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This appeal arose from a claim filed by the Idaho Department of Health and Welfare in the probate proceeding of George D. Perry, the deceased spouse of Medicaid recipient Martha J. Perry. The Department sought to recover funds under I.C. 56-218 from the sale of the couple’s home (their only significant asset) to recoup Medicaid benefits paid to Martha during her lifetime. The magistrate court disallowed the Department’s claim for recovery, finding that Martha had no interest in the real property because George, acting for Martha under a power of attorney, conveyed the property to himself before his death. That decision was upheld on appeal to the district court. The Department appealed to the Supreme Court. Upon review, the Court found that the district court erred in finding that federal law preempted the Department's ability to recover from George's estate what was once Martha's community property during the marriage. The Court reversed the district court and remanded the case for further proceedings.View "Id. Dept. of Health & Welfare v. McCormick" on Justia Law

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Pooled Advocate Trust, Inc. (PATI), the managing corporation for a Medicaid pooled trust, brought a declaratory judgment action on Medicaid eligibility issues associated with the trust and named the South Dakota Department of Social Services (DSS) as a necessary party. The circuit court granted declaratory judgment for PATI. Fred and Gladys Matthews transferred assets to the pooled trust. When the Matthews subsequently applied for Medicaid long-term care benefits, DSS imposed a penalty period because they were over age sixty-five at the time of the transfers. PATI petitioned for further relief, seeking a declaration that DSS could not impose penalty periods for transfers made by pooled trust beneficiaries age sixty-five or older. The circuit court granted PATI's petition. The Matthews also appealed DSS's application of a penalty period, but an ALJ upheld the decision and another circuit court affirmed. DSS appealed the circuit court's order granting PATI's petition and the Matthews appealed the other circuit court's affirmance of the ALJ's ruling. The Supreme Court affirmed the administrative appeal and reversed the declaratory judgment, holding that transfers of assets into pooled trusts by beneficiaries age sixty-five or older may be subject to a transfer penalty period for Medicaid eligibility purposes.View "In re Pooled Advocate Trust" on Justia Law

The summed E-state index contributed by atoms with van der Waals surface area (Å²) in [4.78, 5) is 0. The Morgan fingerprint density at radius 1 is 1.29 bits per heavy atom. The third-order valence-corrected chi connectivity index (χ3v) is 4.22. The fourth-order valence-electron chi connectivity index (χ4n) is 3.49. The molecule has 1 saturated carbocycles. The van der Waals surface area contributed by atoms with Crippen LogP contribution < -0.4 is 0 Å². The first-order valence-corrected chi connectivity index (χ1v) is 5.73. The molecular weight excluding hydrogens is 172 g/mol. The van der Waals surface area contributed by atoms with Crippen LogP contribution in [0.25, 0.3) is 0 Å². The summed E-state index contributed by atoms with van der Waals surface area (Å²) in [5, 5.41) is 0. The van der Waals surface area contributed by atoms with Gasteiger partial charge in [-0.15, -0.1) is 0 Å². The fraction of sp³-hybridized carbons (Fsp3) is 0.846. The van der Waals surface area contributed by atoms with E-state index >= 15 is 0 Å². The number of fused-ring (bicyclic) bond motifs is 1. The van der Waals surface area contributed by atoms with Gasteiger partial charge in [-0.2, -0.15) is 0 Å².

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The Nebraska Department of Health and Human Services (DHHS) provided Medicaid benefits for Virginia Lee Cushing during the final years of her life. After her death, DHHS filed a claim against Cushing's estate for recovery of the benefits pursuant to Neb. Rev. Stat. 68-919. The personal representative of the estate appealed from an order of the county court allowing the claim and awarding interest. At issue on appeal was whether DHHS timely presented its claim and, if so, whether it was proved as a matter of law. The Supreme Court concluded the claim was both timely presented and proved as a matter of law but modified the award of interest.View "In re Estate of Cushing" on Justia Law